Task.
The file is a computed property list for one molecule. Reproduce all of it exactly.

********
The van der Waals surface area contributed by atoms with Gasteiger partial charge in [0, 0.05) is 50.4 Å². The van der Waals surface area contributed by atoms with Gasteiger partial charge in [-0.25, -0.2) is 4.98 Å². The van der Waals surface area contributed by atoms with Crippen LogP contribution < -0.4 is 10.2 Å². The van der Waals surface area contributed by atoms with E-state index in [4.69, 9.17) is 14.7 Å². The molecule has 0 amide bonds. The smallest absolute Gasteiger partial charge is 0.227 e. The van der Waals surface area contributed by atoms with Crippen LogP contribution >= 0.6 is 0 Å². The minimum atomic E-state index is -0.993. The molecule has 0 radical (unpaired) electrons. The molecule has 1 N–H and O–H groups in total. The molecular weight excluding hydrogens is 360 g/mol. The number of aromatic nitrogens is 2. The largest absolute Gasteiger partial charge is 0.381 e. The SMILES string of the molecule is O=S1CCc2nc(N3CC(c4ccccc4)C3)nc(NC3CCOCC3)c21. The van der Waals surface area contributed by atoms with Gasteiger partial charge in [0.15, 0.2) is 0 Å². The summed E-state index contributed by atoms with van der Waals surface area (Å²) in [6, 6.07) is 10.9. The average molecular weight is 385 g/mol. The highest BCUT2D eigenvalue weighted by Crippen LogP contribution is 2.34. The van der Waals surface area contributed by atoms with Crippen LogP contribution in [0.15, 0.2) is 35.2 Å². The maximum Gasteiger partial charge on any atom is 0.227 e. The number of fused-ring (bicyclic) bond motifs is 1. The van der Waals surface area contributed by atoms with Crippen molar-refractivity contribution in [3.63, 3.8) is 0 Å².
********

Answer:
The van der Waals surface area contributed by atoms with Gasteiger partial charge in [0, 0.05) is 50.4 Å². The van der Waals surface area contributed by atoms with Gasteiger partial charge in [-0.25, -0.2) is 4.98 Å². The van der Waals surface area contributed by atoms with Crippen LogP contribution < -0.4 is 10.2 Å². The van der Waals surface area contributed by atoms with E-state index in [4.69, 9.17) is 14.7 Å². The molecule has 0 amide bonds. The smallest absolute Gasteiger partial charge is 0.227 e. The van der Waals surface area contributed by atoms with Crippen LogP contribution >= 0.6 is 0 Å². The minimum atomic E-state index is -0.993. The molecule has 0 radical (unpaired) electrons. The molecule has 1 N–H and O–H groups in total. The molecular weight excluding hydrogens is 360 g/mol. The number of aromatic nitrogens is 2. The largest absolute Gasteiger partial charge is 0.381 e. The SMILES string of the molecule is O=S1CCc2nc(N3CC(c4ccccc4)C3)nc(NC3CCOCC3)c21. The van der Waals surface area contributed by atoms with Gasteiger partial charge in [0.15, 0.2) is 0 Å². The summed E-state index contributed by atoms with van der Waals surface area (Å²) in [6, 6.07) is 10.9. The average molecular weight is 385 g/mol. The highest BCUT2D eigenvalue weighted by Crippen LogP contribution is 2.34. The van der Waals surface area contributed by atoms with Crippen LogP contribution in [0.15, 0.2) is 35.2 Å². The maximum Gasteiger partial charge on any atom is 0.227 e. The number of fused-ring (bicyclic) bond motifs is 1. The van der Waals surface area contributed by atoms with Crippen molar-refractivity contribution in [3.63, 3.8) is 0 Å².